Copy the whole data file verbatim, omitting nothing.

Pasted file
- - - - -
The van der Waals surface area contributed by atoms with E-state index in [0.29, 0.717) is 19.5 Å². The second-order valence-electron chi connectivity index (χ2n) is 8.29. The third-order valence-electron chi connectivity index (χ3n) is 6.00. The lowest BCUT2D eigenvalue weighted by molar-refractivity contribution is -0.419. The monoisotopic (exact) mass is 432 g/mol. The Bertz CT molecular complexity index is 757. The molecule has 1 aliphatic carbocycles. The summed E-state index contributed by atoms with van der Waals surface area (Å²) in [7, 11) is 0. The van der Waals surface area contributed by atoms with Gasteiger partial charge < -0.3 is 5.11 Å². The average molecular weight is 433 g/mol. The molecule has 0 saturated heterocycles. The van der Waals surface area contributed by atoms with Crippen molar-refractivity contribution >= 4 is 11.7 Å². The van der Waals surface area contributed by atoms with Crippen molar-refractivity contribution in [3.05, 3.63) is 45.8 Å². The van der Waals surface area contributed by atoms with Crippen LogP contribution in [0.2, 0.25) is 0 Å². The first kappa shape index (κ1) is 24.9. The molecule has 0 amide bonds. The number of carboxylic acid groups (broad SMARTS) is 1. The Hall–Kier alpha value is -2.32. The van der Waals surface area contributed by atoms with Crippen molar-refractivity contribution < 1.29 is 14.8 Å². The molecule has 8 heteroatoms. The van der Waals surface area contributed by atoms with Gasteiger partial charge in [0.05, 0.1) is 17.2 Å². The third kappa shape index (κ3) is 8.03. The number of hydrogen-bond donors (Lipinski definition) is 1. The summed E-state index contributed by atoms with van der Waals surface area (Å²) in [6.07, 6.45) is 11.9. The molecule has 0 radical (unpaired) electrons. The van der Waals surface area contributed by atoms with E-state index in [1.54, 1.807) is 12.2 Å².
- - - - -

The van der Waals surface area contributed by atoms with E-state index in [0.29, 0.717) is 19.5 Å². The second-order valence-electron chi connectivity index (χ2n) is 8.29. The third-order valence-electron chi connectivity index (χ3n) is 6.00. The lowest BCUT2D eigenvalue weighted by molar-refractivity contribution is -0.419. The monoisotopic (exact) mass is 432 g/mol. The Bertz CT molecular complexity index is 757. The molecule has 1 aliphatic carbocycles. The summed E-state index contributed by atoms with van der Waals surface area (Å²) in [7, 11) is 0. The van der Waals surface area contributed by atoms with Gasteiger partial charge < -0.3 is 5.11 Å². The average molecular weight is 433 g/mol. The molecule has 0 saturated heterocycles. The van der Waals surface area contributed by atoms with Crippen molar-refractivity contribution >= 4 is 11.7 Å². The van der Waals surface area contributed by atoms with Crippen molar-refractivity contribution in [3.05, 3.63) is 45.8 Å². The van der Waals surface area contributed by atoms with Crippen LogP contribution in [0.2, 0.25) is 0 Å². The first kappa shape index (κ1) is 24.9. The molecule has 0 amide bonds. The number of carboxylic acid groups (broad SMARTS) is 1. The Hall–Kier alpha value is -2.32. The van der Waals surface area contributed by atoms with Crippen molar-refractivity contribution < 1.29 is 14.8 Å². The molecule has 8 heteroatoms. The van der Waals surface area contributed by atoms with Gasteiger partial charge in [0.05, 0.1) is 17.2 Å². The third kappa shape index (κ3) is 8.03. The number of hydrogen-bond donors (Lipinski definition) is 1. The summed E-state index contributed by atoms with van der Waals surface area (Å²) in [6.07, 6.45) is 11.9. The molecule has 0 radical (unpaired) electrons. The van der Waals surface area contributed by atoms with E-state index in [1.54, 1.807) is 12.2 Å².